As a political science major, with interest ultimately founded in political journalism, the discovery of Coloring the News: How Political Correctness Has Corrupted American Journalism by William McGowan raises questions about the seemingly over-political correctness in journalism of late. He argues that “the on-going media crusade for diversity has made American journalism weaker, particularly on complex stories involving race, gay rights, feminism, affirmative action and immigration.” He claims that journalism today “encourag[es] a narrow orthodoxy that restricts debate and affirms identity politics” fostering a “journalistic climate in which important reporting is… skewed.”
His criticism looks at the world of journalism in a new way; when before political correctness and respect for the representation of minorities was not involved enough in the media, McGowan argues that it is present too often, that it has “colored,” double meaning intended, how news outlets deliver the news. For example, McGowan introduces how some news organizations use “bureaucratic instruments…. [to] monitor racial, ethnic, and sexual fairness,” such as the Gannett chain, which has a system to evaluate their editors and reporters based on how many minority faces appear in photographs and how many minority voices are quoted.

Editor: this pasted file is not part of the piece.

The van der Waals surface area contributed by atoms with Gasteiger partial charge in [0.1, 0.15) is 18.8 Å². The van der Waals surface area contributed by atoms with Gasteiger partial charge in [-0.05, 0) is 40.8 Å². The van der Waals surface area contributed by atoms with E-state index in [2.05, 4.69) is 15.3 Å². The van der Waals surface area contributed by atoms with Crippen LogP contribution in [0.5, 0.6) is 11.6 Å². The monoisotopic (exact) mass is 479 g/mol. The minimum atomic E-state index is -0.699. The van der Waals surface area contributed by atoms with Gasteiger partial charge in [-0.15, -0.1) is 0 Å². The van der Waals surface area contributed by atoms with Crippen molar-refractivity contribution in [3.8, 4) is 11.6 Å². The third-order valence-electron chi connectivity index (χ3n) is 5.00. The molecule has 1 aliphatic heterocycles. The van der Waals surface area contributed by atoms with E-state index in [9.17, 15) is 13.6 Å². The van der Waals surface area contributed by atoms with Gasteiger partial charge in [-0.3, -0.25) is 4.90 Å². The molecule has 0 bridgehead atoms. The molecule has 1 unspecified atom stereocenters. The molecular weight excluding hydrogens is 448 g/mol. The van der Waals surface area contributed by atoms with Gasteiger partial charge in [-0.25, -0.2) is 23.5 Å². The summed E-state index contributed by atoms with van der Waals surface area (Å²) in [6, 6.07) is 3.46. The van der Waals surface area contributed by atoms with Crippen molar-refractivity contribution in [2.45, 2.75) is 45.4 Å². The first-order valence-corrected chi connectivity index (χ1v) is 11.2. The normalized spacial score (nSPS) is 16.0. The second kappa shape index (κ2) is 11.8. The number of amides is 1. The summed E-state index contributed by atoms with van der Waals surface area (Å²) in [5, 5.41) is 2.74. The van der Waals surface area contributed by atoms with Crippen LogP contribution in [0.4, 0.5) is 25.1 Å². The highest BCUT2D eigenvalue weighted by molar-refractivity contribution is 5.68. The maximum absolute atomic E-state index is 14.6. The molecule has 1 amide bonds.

Such a system is striking; that a news outlet has and readily uses a system to ensure equal representation, though designed perhaps with good intentions, should not be in place. Equal representation should not be forced, but should naturally occur – at least that is what the utopian ideal is. On one level McGowan’s argument is intriguing; he continues that the reason alternative news has garnered so much popularity is the fact that there is a “perception of bias in ‘mainstream’ media [which] has fueled” programs such as talk radio and Fox News; however, on the other hand, it is important to encourage minority representation – but one cannot over-indulge it.